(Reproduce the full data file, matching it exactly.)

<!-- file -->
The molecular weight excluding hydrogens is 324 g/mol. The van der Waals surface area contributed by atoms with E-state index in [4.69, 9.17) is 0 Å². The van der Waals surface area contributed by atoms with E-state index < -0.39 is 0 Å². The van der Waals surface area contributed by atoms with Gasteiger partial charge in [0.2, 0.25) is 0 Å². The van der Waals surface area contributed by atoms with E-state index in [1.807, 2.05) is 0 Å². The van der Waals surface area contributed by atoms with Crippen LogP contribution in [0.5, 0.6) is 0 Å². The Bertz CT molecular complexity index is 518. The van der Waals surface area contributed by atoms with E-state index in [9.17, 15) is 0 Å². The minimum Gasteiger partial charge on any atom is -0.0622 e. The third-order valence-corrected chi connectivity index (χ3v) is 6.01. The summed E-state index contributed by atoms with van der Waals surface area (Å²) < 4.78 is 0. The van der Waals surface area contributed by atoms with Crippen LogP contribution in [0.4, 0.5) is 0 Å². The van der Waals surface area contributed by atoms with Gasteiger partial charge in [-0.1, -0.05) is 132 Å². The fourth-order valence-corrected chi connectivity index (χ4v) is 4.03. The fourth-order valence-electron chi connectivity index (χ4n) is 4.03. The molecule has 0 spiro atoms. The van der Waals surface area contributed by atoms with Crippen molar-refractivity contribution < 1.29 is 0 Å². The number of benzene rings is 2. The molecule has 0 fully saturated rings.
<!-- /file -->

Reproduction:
The molecular weight excluding hydrogens is 324 g/mol. The van der Waals surface area contributed by atoms with E-state index in [4.69, 9.17) is 0 Å². The van der Waals surface area contributed by atoms with E-state index < -0.39 is 0 Å². The van der Waals surface area contributed by atoms with Gasteiger partial charge in [0.2, 0.25) is 0 Å². The van der Waals surface area contributed by atoms with E-state index in [1.807, 2.05) is 0 Å². The van der Waals surface area contributed by atoms with Crippen LogP contribution in [0.5, 0.6) is 0 Å². The Bertz CT molecular complexity index is 518. The van der Waals surface area contributed by atoms with E-state index in [9.17, 15) is 0 Å². The minimum Gasteiger partial charge on any atom is -0.0622 e. The third-order valence-corrected chi connectivity index (χ3v) is 6.01. The summed E-state index contributed by atoms with van der Waals surface area (Å²) < 4.78 is 0. The van der Waals surface area contributed by atoms with Crippen LogP contribution in [0.4, 0.5) is 0 Å². The van der Waals surface area contributed by atoms with Gasteiger partial charge in [-0.1, -0.05) is 132 Å². The fourth-order valence-corrected chi connectivity index (χ4v) is 4.03. The fourth-order valence-electron chi connectivity index (χ4n) is 4.03. The molecule has 0 spiro atoms. The van der Waals surface area contributed by atoms with Crippen molar-refractivity contribution < 1.29 is 0 Å². The number of benzene rings is 2. The molecule has 0 fully saturated rings.